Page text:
Mission Eczema Control

Eczema (Atopic dermatitis) affects approximately 5 to 20 percent of children worldwide. The prevalence of eczema in the United States is around 17 percent.

The incidence of eczema appears to be increasing. It may occur in any race or geographic location, although there appears to be a higher incidence in urban areas and developed countries, especially western societies.

The vast majority of eczema has an onset before age five years, and data from kids show a slightly increased risk in girls compared to boys (1.3 to 1).

What is the underlying factor behind eczema?

Eczema appears to involve a genetic defect in the proteins supporting the epidermal barrier of the skin. Disruption of the barrier results in inflammation of the skin. Eczema is also characterized by decreased ceramides (a subset of fats in the skin layer that helps to bind water), leading to decreased water binding.

Anything that can be done to prevent the onset of eczema?

Exclusive breastfeeding for the first few months of life may provide protection against the development of eczema in infancy. Some studies have found that partially hydrolyzed formulas aka pHFs (e.g.: Nestle Good Start®, Enfamil Gentlease®) as well as extensively hydrolyzed formulas aka eHFs(Alimentum®, Nutramigen®, and Pregestimil®), compared to conventional cow’s milk formulas, have the potential to reduce the risk of eczema in high risk infants*, when used as a supplement or substitute to breast milk during the first four months of life. Some studies show a slight benefit of eHFs compared with pHFs, although the evidence is not conclusive. Soy formula has not been shown to prevent or delay onset of eczema. Amino acid-based formulas have not yet been studied in the primary prevention of allergy.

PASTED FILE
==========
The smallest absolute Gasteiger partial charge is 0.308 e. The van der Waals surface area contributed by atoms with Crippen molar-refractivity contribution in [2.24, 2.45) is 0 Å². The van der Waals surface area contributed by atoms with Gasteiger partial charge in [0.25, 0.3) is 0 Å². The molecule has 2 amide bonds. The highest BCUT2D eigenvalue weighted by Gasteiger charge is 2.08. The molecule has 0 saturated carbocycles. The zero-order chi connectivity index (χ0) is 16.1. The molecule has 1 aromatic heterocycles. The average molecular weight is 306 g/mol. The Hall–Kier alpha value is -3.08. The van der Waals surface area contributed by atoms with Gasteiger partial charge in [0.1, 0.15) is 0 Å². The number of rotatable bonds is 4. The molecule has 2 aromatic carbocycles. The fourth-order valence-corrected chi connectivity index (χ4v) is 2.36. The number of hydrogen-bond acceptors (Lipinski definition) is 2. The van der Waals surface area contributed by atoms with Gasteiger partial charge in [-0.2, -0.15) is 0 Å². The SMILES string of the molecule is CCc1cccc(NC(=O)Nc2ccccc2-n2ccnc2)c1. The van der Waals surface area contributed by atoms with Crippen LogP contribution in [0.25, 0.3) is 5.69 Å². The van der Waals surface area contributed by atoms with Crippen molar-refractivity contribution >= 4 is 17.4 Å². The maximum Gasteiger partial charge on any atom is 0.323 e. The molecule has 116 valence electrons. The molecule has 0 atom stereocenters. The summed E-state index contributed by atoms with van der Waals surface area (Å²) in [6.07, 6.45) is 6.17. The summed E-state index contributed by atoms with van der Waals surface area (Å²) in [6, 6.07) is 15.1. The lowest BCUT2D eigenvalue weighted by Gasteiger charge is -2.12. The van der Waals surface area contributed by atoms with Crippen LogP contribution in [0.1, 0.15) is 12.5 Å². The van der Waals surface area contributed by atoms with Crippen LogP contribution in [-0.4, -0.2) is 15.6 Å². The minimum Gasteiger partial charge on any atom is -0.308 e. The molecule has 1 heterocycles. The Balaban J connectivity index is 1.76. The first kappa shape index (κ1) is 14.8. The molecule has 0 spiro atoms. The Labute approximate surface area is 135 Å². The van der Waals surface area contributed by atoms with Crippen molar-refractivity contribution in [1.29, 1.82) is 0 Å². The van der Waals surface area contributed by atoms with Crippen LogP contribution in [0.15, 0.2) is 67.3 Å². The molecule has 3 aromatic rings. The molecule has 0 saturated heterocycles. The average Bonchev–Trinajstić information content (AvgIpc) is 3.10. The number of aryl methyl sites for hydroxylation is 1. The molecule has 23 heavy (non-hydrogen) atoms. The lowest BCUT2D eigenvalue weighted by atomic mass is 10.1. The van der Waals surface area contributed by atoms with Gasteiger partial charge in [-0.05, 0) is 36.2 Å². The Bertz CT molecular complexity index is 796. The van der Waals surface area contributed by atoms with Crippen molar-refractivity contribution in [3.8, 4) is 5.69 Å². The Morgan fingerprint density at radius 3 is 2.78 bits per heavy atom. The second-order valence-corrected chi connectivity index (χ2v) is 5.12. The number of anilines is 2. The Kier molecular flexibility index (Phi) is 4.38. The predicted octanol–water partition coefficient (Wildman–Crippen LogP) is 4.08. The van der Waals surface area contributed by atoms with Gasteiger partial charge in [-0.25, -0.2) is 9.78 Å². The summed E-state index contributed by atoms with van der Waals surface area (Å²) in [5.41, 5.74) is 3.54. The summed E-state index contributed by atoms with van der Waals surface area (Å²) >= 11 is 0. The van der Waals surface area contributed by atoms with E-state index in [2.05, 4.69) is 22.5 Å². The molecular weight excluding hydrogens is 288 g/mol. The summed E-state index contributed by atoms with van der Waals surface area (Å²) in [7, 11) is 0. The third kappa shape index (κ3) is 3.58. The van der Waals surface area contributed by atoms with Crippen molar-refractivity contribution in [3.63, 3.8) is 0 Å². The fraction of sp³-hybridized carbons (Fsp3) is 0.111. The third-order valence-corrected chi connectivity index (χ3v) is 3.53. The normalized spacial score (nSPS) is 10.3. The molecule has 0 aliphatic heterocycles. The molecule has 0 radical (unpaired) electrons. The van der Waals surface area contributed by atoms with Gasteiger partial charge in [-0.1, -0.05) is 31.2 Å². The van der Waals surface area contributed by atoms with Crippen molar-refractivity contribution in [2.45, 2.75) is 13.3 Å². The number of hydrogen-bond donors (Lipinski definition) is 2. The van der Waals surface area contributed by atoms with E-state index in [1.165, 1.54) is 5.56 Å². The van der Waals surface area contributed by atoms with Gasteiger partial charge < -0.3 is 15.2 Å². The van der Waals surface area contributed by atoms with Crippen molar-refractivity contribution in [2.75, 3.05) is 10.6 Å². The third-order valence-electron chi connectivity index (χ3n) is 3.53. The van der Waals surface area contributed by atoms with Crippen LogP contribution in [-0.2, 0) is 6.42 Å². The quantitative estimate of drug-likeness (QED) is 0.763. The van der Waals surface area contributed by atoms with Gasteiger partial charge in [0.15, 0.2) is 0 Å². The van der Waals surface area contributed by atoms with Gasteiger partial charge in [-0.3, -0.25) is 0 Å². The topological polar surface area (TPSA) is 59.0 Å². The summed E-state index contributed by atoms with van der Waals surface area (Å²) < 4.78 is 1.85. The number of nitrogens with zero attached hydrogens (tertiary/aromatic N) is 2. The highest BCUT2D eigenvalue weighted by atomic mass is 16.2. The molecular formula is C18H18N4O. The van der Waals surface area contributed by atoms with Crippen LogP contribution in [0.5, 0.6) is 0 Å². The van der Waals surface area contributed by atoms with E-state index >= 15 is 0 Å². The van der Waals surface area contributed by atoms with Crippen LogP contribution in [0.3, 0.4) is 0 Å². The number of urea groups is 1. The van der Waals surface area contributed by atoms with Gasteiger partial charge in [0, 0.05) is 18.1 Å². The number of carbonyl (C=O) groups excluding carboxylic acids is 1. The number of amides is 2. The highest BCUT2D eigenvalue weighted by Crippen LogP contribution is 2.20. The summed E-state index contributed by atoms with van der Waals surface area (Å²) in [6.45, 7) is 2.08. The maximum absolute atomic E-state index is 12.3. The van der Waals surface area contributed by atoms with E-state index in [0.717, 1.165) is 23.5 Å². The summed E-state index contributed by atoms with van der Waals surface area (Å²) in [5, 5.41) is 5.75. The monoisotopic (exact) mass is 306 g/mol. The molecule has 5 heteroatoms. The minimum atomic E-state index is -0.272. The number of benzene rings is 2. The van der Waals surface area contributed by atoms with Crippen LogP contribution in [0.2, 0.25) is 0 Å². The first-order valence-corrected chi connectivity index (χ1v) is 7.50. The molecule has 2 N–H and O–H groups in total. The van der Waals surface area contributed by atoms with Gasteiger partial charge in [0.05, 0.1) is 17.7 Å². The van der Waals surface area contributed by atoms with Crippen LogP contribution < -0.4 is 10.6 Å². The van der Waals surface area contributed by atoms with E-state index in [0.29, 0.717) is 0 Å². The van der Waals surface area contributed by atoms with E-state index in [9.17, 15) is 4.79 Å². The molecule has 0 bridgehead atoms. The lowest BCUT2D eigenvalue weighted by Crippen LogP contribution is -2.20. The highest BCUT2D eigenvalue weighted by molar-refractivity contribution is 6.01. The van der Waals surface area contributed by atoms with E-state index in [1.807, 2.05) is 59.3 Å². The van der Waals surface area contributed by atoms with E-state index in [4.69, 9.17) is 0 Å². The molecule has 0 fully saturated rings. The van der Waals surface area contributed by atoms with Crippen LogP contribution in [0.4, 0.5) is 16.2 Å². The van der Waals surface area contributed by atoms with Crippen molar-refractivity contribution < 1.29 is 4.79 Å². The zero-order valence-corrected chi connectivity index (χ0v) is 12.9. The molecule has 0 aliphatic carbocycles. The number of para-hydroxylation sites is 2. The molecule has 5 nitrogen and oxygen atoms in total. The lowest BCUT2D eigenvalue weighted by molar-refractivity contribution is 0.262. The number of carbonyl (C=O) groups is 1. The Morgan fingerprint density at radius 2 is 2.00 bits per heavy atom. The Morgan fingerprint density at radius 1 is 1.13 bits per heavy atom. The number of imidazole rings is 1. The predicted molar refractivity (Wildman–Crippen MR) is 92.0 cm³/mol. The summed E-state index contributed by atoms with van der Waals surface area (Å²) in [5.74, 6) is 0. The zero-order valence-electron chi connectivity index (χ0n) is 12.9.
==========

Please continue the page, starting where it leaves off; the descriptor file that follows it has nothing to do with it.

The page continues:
Recent research has shown promising evidence to support probiotics in the primary prevention of pediatric eczema, while evidence for the treatment of established eczema was equivocal. The majority of trials chose Lactobacillus rhamnosus GG as their probiotic strain of study. There is a recent surge in formulas with prebiotic or probiotic supplements, that came into the market based on this evidence; eg: Enfamil’s Nutramigen lipil w/ Enflora (Lactobacillus GG ),Similac Advance Earlyshield®, NESTLÉ® Good Start® Protect Plus® with Bifidobacterium lactis.

Note: * An infant is defined as “high risk” for developing allergic disease if there is at least one first degree relative (parent or sibling) with a documented allergic condition (food allergy, asthma, or moderate to severe eczema).

What all things can be done to prevent flare up of eczema?

Exacerbating factors in eczema that disrupt an abnormal epidermal barrier include excessive bathing, low humidity environments, emotional stress, dry skin, overheating of skin, and exposure to solvents and detergents. So, try to avoid these situations as much as you can.

Following are just a few things you can do to help:

  • Give your tot lukewarm/cold baths that last about 20 minutes. This will help relieve itching and also give the skin some time to absorb the moisture.
  • Do not use any harsh soaps or body washes. Avoid those with fragrance or alcohol content. Use a fragrance free soap, sparingly in areas that get particularly sweaty, oily, or dirty, such as behind the ears, in the neck folds, in the creases of the groin, and in the diaper area.
  • Pat the skin dry. Do not rub.
  • Keep the skin moist by using an all over- body ointment or cream immediately after every bath.
  • Choose loose-fitting, soft, cotton clothes. Avoid clothes that use elastic in the waist.